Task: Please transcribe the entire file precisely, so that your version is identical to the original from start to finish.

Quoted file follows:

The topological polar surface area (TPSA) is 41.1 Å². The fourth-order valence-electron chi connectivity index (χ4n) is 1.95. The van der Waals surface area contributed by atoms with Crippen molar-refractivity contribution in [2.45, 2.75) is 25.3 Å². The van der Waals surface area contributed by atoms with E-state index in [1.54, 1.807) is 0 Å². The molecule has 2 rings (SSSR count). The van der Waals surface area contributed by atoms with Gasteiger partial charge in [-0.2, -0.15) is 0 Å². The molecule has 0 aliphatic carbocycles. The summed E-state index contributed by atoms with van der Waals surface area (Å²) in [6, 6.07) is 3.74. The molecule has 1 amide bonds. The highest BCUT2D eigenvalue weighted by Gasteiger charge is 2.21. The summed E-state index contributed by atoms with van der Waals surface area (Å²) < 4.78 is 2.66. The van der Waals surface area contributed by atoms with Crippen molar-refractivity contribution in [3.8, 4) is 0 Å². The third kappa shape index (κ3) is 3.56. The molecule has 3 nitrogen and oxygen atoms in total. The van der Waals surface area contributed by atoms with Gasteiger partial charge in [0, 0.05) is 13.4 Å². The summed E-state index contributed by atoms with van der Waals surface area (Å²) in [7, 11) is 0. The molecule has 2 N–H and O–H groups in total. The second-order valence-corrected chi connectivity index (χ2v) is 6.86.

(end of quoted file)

The topological polar surface area (TPSA) is 41.1 Å². The fourth-order valence-electron chi connectivity index (χ4n) is 1.95. The van der Waals surface area contributed by atoms with Crippen molar-refractivity contribution in [2.45, 2.75) is 25.3 Å². The van der Waals surface area contributed by atoms with E-state index in [1.54, 1.807) is 0 Å². The molecule has 2 rings (SSSR count). The van der Waals surface area contributed by atoms with Gasteiger partial charge in [-0.2, -0.15) is 0 Å². The molecule has 0 aliphatic carbocycles. The summed E-state index contributed by atoms with van der Waals surface area (Å²) in [6, 6.07) is 3.74. The molecule has 1 amide bonds. The highest BCUT2D eigenvalue weighted by Gasteiger charge is 2.21. The summed E-state index contributed by atoms with van der Waals surface area (Å²) < 4.78 is 2.66. The van der Waals surface area contributed by atoms with Crippen molar-refractivity contribution in [3.8, 4) is 0 Å². The third kappa shape index (κ3) is 3.56. The molecule has 3 nitrogen and oxygen atoms in total. The van der Waals surface area contributed by atoms with Gasteiger partial charge in [0, 0.05) is 13.4 Å². The summed E-state index contributed by atoms with van der Waals surface area (Å²) in [7, 11) is 0. The molecule has 2 N–H and O–H groups in total. The second-order valence-corrected chi connectivity index (χ2v) is 6.86.